The Singapore Exchange (SGX) in early June announced the addition of 29 companies to its watchlist, bringing the total number of scrutinized firms to 78—approximately 10% of all listed companies—and resurfacing broader concerns that the SGX is losing ground to regional exchanges, particularly the Hong Kong Exchange. The SGX was formed in 1999 and is an outgrowth of two previous Singaporean exchanges, and it has become a market leader due to its regulations and transparency, as well as Singapore’s political neutrality.
- Twenty-seven companies were added to the watchlist for failing to meet the revised minimum trading price requirement and two firms were added for failing to meet profitability requirements, according to the Straits Times. These companies will have 36 months to meet the necessary benchmarks; if not, they will be removed from the exchange.
- In 2016, 27 firms with a total market capitalization of Singapore Dollar (SGD) 15.54 billion were delisted from the SGX, while only 16 firms with a total market capitalization of SGD 4.431 billion were added, according to The Business Times, a Singapore business publication.
The expanding number of watchlisted companies on the SGX underscores broader concerns with the exchange’s decreasing value in traded shares and the decline in the total number of listings, which collectively is reducing liquidity.
- Using data from the World Federation of Exchanges, we calculated from January 2011 to April 2017 the rolling one-year average monthly percent change in value of electronic order book share trading in the local currency for the primary exchanges in Malaysia, Indonesia, Hong Kong, the Philippines, Singapore, Thailand, and Vietnam. Of these exchanges, Singapore had the greatest decline in the value of shares traded, falling approximately 30%.
- We also used data from the World Federation of Exchanges to calculate the year-over-year percent change from December 2010 to April 2017 in the number of total and foreign companies listed on these same exchanges. Singapore Exchange had the second greatest decline in the total number of firms listed—a decrease of 3.34%, behind only Bursa Malaysia’s 5.96% decline—and had the greatest percent drop in the number of listed foreign firms, losing more than 13%.
Several factors driving companies to other exchanges
Multiple reasons probably contribute to the decline in trade value and listings on the SGX, to include the progression of exchanges in Asia, economic growth in China, and more permissive share structures offered in other markets. The decline in market liquidity on the SGX also could be influencing firms to list elsewhere.
- The creation of the SGX in 1999 came at a time when other exchanges in Asia were less developed; for instance, from 2003 to April 2017, the number of listings grew 95% on the Hong Kong Exchange, 62% on the Indonesia Stock Exchange, and 58% on the Stock Exchange of Thailand, based on information from the World Federation of Exchanges. The expansion of these and other regional exchanges probably has tempered demand for SGX listings.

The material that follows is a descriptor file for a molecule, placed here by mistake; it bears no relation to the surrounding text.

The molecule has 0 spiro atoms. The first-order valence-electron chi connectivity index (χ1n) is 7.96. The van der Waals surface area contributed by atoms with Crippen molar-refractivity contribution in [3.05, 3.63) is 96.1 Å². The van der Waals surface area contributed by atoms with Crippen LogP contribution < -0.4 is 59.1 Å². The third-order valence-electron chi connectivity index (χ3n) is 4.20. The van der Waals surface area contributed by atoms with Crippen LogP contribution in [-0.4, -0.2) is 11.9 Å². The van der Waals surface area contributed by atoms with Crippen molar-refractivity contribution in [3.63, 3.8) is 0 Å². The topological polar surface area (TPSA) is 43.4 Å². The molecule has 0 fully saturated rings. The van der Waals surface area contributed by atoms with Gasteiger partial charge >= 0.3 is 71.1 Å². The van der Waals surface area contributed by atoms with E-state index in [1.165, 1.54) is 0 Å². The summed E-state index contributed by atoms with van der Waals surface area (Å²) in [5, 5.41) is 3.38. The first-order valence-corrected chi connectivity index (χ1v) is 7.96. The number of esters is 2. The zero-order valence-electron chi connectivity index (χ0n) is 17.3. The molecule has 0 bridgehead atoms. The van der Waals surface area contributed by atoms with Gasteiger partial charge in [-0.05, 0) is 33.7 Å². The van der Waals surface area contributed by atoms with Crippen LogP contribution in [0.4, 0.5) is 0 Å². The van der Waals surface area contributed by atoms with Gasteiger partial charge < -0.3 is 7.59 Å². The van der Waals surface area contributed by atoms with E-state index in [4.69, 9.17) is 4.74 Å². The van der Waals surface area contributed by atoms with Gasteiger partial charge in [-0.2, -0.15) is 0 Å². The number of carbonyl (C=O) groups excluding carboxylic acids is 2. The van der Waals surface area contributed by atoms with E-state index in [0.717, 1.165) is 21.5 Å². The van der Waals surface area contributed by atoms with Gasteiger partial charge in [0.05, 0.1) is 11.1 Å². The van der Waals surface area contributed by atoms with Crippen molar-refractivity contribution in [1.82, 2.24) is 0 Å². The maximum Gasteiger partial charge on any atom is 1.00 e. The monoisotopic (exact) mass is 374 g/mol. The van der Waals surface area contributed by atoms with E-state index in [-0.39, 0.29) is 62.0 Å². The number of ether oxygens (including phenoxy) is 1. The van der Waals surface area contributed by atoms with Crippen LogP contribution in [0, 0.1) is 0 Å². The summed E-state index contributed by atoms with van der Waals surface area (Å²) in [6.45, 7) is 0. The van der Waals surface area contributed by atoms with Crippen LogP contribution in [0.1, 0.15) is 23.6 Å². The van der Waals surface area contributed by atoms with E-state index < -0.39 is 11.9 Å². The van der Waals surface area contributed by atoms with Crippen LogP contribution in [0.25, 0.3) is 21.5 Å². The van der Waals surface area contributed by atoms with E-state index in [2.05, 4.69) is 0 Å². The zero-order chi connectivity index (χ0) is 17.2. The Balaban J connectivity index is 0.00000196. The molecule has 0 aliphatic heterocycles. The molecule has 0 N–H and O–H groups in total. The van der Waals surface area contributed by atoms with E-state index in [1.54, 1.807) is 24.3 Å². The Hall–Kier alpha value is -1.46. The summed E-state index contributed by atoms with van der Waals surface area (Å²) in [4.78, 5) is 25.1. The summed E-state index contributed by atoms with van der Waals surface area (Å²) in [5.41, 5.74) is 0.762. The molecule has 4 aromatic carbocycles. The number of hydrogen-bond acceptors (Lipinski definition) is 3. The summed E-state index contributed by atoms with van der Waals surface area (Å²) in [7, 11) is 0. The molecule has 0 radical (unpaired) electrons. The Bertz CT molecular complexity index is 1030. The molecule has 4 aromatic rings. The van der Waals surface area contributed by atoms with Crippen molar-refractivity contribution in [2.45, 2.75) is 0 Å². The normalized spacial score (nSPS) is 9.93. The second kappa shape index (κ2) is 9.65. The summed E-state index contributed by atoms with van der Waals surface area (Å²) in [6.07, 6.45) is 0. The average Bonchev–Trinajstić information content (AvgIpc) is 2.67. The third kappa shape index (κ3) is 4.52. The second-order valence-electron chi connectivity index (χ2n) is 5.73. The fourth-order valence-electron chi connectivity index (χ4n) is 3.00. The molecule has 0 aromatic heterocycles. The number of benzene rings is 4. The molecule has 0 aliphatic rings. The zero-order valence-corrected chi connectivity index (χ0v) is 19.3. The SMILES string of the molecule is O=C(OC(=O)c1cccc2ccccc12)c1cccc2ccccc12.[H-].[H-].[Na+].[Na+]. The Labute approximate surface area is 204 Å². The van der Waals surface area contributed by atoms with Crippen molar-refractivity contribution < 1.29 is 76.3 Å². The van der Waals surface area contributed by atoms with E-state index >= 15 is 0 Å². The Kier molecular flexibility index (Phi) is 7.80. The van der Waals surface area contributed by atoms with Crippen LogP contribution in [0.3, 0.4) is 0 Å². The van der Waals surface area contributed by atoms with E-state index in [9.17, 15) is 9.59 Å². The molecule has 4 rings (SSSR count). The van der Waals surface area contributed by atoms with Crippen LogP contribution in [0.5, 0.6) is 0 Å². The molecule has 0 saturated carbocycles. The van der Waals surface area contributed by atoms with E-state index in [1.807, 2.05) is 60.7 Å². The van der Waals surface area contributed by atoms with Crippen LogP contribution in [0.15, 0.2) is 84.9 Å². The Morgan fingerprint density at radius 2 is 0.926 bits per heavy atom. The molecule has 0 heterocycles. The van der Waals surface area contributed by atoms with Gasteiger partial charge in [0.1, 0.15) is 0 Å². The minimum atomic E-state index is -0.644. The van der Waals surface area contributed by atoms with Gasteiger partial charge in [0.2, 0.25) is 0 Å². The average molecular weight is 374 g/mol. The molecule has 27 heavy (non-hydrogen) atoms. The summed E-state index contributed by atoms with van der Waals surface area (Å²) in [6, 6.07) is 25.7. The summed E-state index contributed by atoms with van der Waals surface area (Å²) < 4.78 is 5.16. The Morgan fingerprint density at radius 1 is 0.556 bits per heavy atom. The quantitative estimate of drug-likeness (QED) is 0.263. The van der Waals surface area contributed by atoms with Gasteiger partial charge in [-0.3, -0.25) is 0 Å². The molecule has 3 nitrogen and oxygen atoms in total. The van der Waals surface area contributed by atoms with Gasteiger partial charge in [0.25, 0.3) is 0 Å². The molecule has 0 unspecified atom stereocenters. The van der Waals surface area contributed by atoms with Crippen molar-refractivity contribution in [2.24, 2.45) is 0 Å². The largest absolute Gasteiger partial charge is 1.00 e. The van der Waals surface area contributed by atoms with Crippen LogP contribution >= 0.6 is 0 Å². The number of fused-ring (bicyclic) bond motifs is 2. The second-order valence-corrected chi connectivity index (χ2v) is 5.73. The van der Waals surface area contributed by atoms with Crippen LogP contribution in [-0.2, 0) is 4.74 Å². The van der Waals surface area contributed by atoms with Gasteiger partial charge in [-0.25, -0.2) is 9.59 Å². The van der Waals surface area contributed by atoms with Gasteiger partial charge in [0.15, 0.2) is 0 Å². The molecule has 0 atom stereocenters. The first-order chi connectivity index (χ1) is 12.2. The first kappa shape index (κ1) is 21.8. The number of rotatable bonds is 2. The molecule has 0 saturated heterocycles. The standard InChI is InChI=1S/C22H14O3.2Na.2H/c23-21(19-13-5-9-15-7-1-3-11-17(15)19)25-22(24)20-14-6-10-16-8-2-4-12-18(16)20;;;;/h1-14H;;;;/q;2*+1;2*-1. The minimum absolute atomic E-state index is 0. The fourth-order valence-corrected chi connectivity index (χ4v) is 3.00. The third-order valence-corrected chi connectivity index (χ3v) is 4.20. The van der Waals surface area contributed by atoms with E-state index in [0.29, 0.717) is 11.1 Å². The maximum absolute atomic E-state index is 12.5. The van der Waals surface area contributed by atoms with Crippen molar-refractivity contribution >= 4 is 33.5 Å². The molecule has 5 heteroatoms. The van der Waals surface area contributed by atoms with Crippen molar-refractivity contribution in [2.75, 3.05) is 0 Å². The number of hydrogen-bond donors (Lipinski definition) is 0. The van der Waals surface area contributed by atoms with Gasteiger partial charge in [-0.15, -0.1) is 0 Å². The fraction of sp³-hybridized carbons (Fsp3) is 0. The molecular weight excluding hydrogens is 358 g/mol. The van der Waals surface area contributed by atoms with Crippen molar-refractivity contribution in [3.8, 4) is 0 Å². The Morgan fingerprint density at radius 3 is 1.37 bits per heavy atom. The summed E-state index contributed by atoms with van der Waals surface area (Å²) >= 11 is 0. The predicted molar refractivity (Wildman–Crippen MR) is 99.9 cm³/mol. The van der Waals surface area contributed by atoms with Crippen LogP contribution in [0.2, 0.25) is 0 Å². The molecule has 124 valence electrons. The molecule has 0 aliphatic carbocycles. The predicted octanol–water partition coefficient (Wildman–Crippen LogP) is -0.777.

- Chinese companies listed on the SGX—the number of which has declined 28% from December 2010 to April 2017, according to a review of SGX’s monthly reports—are delisting in Singapore and returning to China because of the growth in their local market and, in some situations, because they were removed from the SGX for not meeting requirements. Singaporean companies at an increasing rate also are pursuing listings in Hong Kong to deepen their business presence in the greater China market, according to the Straits Times.
- Singapore’s largest startup, Sea Ltd., is a gaming company that recently filed for a potential initial public offering in the United States, according to Bloomberg, and another gaming company, Razer Inc., also is thought to be exploring a US IPO, according to a separate Bloomberg report. It is possible these firms are exploring an IPO in the US because its markets allow for dual class shares, which technology companies more frequently are utilizing.
SGX attempting to reverse decline
SGX leadership is undertaking several initiatives to enhance the exchange and make it more appealing to local and foreign firms, but it is unclear whether these efforts are sufficient to appreciably reverse the declines in volume and listed shares. The global community has long viewed Singapore as a hub for international commerce and markets, and maintaining a dynamic stock exchange with domestic and international listings is important to the city-state’s continued prominence.
- As of late May, the SGX was nearing a deal with the city’s technology regulator to develop a strategy wherein the SGX would pair technology companies with investors with the expectation these startups would list on the exchange, according to Bloomberg.
- In February, the SGX authored a consultation paper seeking public feedback on whether dual class shares should be introduced and, if so, what safeguards should be implemented, according to Singapore Law Watch. Responses were due mid-April and to our knowledge the feedback has not been published.
- In mid-2016, the SGX signed a memorandum of understanding with China Construction Bank to collaborate in bringing Chinese companies to list in Singapore, according to the Singapore Business Review.